• Companion website -- including oral histories and memoirs, education curriculum, activist profiles, and slides -- that attracted more than 8,000 visits in less than two years
  • Accompanying catalog featuring memoir by Natan Sharansky and recollections of Ambassador Richard Schifter
  • 60 related archival donations between 2008 and 2014
  • Commissioned new multimedia performance by Robyn Helzner, performed four times
  • Support from 85 personal contributions, family foundations, congregations, and other community organizations — including Humanities DC grants and a special gift underwriting the Northern Virginia tour and a performance by Robyn Helzner

Exhibition venues between December 2013 and February 2016:

  1. Washington Hebrew Congregation, Washington, D.C.
    * Premiere featured Natan Sharansky; 250 attendees including City Councilmember Jack Evans
    * Open house featured former Congressmember Connie Morella
    * Lecture by renowned civil-liberties attorney Nathan Lewin on his related activities
    * Special visit by former Congressmember Michael Barnes
    * Three curator-led tours including one followed by discussion with two former activists
  2. Jewish Community Center of Greater Washington, Rockville, MD
    * Maryland premiere featured remarks by Ambassador Richard Schifter and performance by Robyn Helzner; 200 attendees including Senator Ben Cardin, Congressmember Chris Van Hollen, and County Executive Ike Leggett
    “Designing a Movement” talk with graphic designer Avy Ashery
    * Education programs for 175 students from Charles E. Smith Day School and Washington Hebrew Congregation
    * Five docent-led tours including a Russian ESOL class
  3. Adas Israel Congregation, Washington, D.C.
    * Performance by Robyn Helzner
  4. Martin Luther King Jr. Memorial Library, Washington, D.C.
    * Hosted in honor of Jewish American Heritage Month
    * Curator-led tour
  5. Gesher Jewish Day School, Fairfax, VA {aside_1}
    * Participated in panel discussion 
  6. Agudas Achim Congregation, Alexandria, VA
    * Performance by Robyn Helzner
  7. Beth El Hebrew Congregation, Alexandria, VA
    * Curator-led adult education class
    * Curator-led school group
  8. B'nai Israel Congregation, Rockville, MD
    * Congregation organized seniors program and religious-school program
    * Participated in panel discussion
  9. Temple Rodef Shalom, Falls Church, VA
    * Congregation organized four-part series including performance by Robyn Helzner

Q&A with New Curatorial Team! 0 Comment(s)

We're pleased to introduce our new curatorial team --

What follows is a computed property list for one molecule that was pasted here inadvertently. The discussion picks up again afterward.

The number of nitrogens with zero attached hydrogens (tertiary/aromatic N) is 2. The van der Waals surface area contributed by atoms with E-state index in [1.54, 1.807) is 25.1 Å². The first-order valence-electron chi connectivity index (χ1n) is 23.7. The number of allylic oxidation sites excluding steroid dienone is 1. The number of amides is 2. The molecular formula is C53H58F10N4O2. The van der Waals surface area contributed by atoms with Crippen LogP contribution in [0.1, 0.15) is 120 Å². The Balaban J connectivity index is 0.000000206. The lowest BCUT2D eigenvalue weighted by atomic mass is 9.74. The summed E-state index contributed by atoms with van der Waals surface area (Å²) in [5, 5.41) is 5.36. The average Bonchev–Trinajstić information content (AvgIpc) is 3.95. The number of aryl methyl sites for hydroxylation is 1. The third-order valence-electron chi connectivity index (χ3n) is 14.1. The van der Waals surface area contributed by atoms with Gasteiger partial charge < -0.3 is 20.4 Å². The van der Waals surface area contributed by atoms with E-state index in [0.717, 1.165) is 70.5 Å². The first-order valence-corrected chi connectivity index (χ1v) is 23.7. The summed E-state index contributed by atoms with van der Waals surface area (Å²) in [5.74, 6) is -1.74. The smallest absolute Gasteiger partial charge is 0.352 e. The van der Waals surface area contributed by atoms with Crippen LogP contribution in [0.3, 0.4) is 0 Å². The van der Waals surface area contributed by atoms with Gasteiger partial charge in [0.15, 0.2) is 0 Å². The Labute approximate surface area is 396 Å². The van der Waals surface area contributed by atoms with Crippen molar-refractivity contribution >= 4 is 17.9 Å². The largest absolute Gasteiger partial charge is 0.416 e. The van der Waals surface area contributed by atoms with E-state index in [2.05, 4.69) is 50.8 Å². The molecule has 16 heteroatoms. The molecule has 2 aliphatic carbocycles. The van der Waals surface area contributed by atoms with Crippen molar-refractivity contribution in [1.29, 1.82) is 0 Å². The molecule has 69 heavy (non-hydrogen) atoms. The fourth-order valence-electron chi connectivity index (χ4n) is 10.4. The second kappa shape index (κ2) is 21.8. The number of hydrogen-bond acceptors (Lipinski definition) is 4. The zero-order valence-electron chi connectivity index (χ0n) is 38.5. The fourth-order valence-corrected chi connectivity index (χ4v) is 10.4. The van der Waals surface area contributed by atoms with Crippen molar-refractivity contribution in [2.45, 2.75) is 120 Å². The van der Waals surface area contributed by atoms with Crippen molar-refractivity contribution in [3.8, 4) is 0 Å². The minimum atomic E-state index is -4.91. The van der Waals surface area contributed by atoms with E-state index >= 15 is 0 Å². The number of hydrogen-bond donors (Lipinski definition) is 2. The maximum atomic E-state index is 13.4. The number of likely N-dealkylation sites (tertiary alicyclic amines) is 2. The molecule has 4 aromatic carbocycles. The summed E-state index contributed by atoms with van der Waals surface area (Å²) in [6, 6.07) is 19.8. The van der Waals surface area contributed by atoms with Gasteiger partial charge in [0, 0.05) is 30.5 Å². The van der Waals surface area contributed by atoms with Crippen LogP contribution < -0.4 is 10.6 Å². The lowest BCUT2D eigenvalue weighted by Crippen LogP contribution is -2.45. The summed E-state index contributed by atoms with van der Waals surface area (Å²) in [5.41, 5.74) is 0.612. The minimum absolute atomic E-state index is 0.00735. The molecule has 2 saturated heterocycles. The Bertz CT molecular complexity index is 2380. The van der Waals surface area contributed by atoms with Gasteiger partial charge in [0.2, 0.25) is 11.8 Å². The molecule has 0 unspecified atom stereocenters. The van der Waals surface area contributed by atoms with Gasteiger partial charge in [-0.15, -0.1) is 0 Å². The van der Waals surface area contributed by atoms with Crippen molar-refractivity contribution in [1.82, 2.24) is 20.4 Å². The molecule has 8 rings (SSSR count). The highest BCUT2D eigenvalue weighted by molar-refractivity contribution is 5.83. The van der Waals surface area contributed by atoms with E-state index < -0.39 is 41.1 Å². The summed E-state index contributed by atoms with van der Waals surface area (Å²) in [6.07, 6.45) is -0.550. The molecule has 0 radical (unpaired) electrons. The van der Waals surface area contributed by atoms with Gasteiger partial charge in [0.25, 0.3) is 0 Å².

Christiane Bauer, Curator

Headshot of Christiane Bauer
Christiane’s most recent work experience was at the Sprengel Museum in Hanover, Germany where she worked as a provenance researcher. Prior to that, she worked at the Jewish Museum Berlin for seven years in a variety of curatorial and exhibition-related positions. She is fluent in German and English and has basic knowledge of both Hebrew and Yiddish. 

Christiane holds a BA and MA in German History and Jewish Studies from the Free University of Berlin and is currently enrolled in a PhD program in American history at Ludwig Maximilians University Munich and University of Kassel, Germany. Her dissertation project focuses on post-war German American identity; for her research she spent 10 months traveling throughout the U.S. and conducted more than 60 oral history interviews.

Christiane recently moved to Washington, D.C. from Germany and is very excited and honored to join our team. 

Get to know Christiane! 

  1. What excites you about your new position?
    Building a new museum and working on a new exhibition that will shape the museum’s future scope and reputation is the most exciting project I could imagine myself working on as a curator. I’m very excited about this great opportunity and looking forward to its manifold challenges.
     
  2. What told you the Jewish Historical Society was a good fit for you?
    I felt very drawn towards the variety of assignments the position encompasses and which match perfectly with my background in curating exhibitions, working with archival and artifact collections, and conducting oral history interviews. I instantly liked the idea of working on an exhibition which emphasizes political history and the issue of social justice. It’s a great fit for D.C. and sets JHS apart from other museums. 
     
  3. What do you hope to learn here?
    I’m excited to learn more about D.C.’s unique Jewish history and hope to do that through a lot of interaction with the community. Also, the intersection of Jewish history with the local and national civil rights movement is a fascinating topic which I can’t wait to dive into more. 
     
  4. What are you enjoying about living in Washington, D.C.?
    I like the city’s international profile and its extensive cultural scene. D.C. seems to be the hub for many political, social, and cultural endeavors worldwide. A big draw for me personally is that I have access to some of the most prominent museums in the world and that there’s always an interesting event at an embassy, gallery, or institute to go to.
     
  5. People might be intrigued by a German working on a PhD in American History. When did you discover your interest in this topic?